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Occupy the Constitution 2.0

Posted by Peter M. Shane on December 16, 2011

I cannot say that my earlier suggestions for a pro-democracy constitutional amendment have ignited a firestorm of grassroots activity. They have, however, elicited enough email responses to prompt my attempt at a yet better-drafter version.

Members of Congress have already proposed a constitutional amendment to deal, in particular, with the Citizens United problem, and the Supreme Court’s general hostility towards campaign finance regulation. As critical as these moves are — I wholeheartedly recommend Larry Lessig‘s Republic, Lost for a compelling analysis of how money has corrupted our political system — I do not believe they are sufficient to generate the kind of revitalization our political system needs if we are ever to replace our entrenched plutocracy with more genuinely democratic government.

Revamping our political landscape in the name of democracy requires, I believe, four critical changes: the legitimation of campaign finance regulation, authority for public financing to reduce the impact of disparate fund-raising among candidates, the constitutionalization of federal voting rights, and legal protection against gross gerrymandering. The following draft amendment embodies this four-part strategy — with thanks to readers who have offered friendly amendments to the amendment.

Draft Pro-Democracy Constitutional Amendment

Sec. 1. Congress may regulate political contributions and independent expenditures regarding elections for any federal office as may be reasonable to protect the fairness and integrity of such elections. Such regulations may include the prohibition of political contributions and expenditures by commercial, for-profit corporations for any federal office.

Sec. 2. States and the District of Columbia may regulate political contributions and independent expenditures regarding elections for any state or local office, or on behalf of any state or local referendum, within their jurisdiction, as may be reasonable to protect the fairness and integrity of such elections. States may delegate such regulatory authority for local offices, referenda and initiatives to the relevant local governments. District of Columbia, state and local regulations may include the prohibition of political contributions and expenditures by commercial, for-profit corporations for any office, or on behalf of any initiative or referendum, within the relevant jurisdiction.

Sec. 3. Regulations adopted pursuant to this Amendment may not have as their purpose the suppression of, or discrimination against, any particular political viewpoint.

Sec. 4. No citizen of the United States who has reached the age of 18 may be denied the right to vote in any election for state or federal office or any referendum, initiative or similar ballot contest conducted in the state of which he or she is a duly registered domiciliary. No citizen of the United States who has reached the age of 18 may be denied the right to vote in any election for local office or any referendum, initiative or similar ballot contest conducted in a local jurisdiction of which he or she is a duly registered domiciliary. Any election regulation that has the purpose or effect of denying the right to vote that is not narrowly tailored to serve a compelling and legitimate government interest shall be unconstitutional. States shall adopt affirmative measures to ensure that citizens may conveniently exercise the rights guaranteed by this section.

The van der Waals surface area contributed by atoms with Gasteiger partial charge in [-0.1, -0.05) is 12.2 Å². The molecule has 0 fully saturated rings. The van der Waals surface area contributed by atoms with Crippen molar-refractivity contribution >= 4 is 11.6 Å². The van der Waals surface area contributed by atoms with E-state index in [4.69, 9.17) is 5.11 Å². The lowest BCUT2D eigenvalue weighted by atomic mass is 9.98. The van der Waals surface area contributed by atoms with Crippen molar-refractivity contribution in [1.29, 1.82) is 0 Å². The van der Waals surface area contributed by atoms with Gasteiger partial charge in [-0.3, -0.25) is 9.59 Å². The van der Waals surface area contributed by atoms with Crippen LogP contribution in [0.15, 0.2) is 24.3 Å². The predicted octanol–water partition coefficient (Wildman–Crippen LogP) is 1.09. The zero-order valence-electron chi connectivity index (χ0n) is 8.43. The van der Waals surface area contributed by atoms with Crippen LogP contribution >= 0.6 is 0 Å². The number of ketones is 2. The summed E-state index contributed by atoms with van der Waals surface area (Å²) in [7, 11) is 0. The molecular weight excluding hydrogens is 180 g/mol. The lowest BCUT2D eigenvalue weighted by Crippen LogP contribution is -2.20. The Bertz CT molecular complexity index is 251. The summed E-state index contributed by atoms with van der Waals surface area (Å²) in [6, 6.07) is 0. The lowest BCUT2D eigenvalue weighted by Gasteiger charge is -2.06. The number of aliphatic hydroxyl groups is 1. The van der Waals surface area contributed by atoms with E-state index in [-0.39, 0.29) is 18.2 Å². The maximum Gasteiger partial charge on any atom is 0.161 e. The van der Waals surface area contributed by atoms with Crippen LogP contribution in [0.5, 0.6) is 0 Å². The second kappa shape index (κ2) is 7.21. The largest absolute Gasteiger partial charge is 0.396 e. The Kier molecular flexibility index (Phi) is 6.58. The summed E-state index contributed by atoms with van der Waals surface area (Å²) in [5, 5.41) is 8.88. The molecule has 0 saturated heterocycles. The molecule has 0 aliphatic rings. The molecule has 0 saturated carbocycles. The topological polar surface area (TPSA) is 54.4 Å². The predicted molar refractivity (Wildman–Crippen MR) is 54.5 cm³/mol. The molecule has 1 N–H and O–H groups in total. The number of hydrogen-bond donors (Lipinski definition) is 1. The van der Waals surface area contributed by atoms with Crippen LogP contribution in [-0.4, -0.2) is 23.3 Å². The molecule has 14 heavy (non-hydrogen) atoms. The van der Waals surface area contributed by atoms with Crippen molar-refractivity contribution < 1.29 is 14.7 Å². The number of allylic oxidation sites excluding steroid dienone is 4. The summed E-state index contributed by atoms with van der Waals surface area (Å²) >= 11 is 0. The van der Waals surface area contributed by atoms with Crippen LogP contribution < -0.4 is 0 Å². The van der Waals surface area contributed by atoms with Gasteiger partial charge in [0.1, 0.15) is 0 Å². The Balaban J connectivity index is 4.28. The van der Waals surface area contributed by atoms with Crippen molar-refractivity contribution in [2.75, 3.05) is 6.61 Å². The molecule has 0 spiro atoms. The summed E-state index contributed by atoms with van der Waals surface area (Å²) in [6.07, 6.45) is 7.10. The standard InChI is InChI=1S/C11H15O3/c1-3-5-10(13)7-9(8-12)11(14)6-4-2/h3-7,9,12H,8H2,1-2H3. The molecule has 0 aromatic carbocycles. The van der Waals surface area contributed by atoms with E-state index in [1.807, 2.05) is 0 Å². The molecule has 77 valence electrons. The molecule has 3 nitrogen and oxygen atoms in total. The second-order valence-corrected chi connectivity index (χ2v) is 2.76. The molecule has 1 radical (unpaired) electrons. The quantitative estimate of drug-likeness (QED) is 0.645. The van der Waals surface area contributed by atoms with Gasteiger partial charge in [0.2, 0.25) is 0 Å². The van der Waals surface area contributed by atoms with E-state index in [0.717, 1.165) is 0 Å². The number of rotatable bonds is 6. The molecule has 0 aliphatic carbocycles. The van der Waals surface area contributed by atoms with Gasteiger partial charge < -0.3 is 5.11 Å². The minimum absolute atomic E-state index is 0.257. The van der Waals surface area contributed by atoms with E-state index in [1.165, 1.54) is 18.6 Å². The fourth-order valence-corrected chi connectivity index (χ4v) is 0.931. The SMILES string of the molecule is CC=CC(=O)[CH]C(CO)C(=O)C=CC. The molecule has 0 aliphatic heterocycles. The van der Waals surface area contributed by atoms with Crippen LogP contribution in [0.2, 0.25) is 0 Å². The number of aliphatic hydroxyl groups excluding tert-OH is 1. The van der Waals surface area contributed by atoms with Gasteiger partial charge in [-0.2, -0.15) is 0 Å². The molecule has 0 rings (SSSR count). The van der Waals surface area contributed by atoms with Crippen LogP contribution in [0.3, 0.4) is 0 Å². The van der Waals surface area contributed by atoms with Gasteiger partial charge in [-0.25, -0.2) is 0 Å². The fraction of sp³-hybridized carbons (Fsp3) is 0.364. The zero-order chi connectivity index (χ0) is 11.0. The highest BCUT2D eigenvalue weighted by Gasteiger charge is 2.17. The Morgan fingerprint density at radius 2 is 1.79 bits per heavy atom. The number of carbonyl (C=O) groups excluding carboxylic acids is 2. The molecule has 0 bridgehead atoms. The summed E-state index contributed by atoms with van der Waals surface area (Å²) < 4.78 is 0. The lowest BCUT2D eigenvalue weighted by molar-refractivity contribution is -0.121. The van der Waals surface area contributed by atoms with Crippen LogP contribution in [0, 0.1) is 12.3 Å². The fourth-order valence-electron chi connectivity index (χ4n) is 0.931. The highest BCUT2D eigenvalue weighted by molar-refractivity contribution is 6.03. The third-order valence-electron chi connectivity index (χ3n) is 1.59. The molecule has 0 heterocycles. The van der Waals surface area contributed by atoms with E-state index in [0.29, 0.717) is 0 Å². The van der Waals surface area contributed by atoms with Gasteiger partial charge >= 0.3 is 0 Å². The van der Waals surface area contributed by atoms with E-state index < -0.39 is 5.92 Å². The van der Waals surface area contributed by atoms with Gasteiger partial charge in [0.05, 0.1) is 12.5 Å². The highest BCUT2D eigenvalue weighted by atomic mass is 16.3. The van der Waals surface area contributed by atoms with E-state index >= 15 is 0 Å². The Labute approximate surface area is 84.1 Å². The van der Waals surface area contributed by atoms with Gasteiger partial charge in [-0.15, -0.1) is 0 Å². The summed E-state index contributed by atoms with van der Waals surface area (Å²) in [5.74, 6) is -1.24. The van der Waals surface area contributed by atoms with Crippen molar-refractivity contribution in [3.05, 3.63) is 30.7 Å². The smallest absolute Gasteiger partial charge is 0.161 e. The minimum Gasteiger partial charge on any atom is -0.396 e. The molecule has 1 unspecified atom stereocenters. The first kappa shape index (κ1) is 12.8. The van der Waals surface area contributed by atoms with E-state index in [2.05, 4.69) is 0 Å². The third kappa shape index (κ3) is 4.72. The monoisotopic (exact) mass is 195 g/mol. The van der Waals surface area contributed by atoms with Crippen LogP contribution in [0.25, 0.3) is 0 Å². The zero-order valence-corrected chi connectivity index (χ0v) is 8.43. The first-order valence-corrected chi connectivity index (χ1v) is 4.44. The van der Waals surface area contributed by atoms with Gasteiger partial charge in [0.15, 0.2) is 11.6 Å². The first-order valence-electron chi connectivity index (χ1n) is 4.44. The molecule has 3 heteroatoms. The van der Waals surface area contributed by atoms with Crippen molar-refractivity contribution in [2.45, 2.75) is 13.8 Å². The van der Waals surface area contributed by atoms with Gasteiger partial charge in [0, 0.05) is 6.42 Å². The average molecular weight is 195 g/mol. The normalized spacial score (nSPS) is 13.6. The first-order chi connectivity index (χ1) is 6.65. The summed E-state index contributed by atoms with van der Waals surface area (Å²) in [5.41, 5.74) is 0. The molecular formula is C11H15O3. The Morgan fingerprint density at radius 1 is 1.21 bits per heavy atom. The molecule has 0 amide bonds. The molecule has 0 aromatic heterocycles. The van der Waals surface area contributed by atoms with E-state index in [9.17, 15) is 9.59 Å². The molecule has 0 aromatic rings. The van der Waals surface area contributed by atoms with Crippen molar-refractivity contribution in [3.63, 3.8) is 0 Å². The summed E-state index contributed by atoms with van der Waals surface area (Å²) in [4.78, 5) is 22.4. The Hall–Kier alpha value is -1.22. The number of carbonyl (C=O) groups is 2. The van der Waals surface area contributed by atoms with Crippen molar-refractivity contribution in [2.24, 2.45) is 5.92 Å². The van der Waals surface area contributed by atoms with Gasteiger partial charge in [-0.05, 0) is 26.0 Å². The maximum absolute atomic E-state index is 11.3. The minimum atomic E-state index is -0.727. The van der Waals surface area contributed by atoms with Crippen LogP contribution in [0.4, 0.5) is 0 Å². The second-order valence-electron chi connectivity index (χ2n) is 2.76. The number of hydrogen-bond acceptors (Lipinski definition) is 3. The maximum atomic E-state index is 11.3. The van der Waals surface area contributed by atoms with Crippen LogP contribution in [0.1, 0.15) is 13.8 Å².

Sec. 5. In districted elections for federal, state or local office, every citizen of the United States who has reached the age of 18 shall have the right to vote in a fairly apportioned district that implements the principle of one person, one vote and that has not been drawn substantially for the purpose of defeating political competition and preserving the majority status within that district of any political party.

Sec. 6. Congress may provide for the funding of elections in connection with any federal office. Should any candidate in a publicly funded federal election choose to decline public funding, Congress may permit adjustments to the subsidies provided other candidates according to the fundraising and spending of their privately financed opponents.

Sec. 7. States and the District of Columbia may provide for the funding of elections in connection with any state or local office. Should any candidate in a publicly funded state or local election choose to decline public funding, the state or relevant local jurisdiction may permit adjustments to the subsidies provided other candidates according to the fundraising and spending of their privately financed opponents.

Sec. 8. Congress may enforce the rights protected by this Amendment through appropriate legislation.

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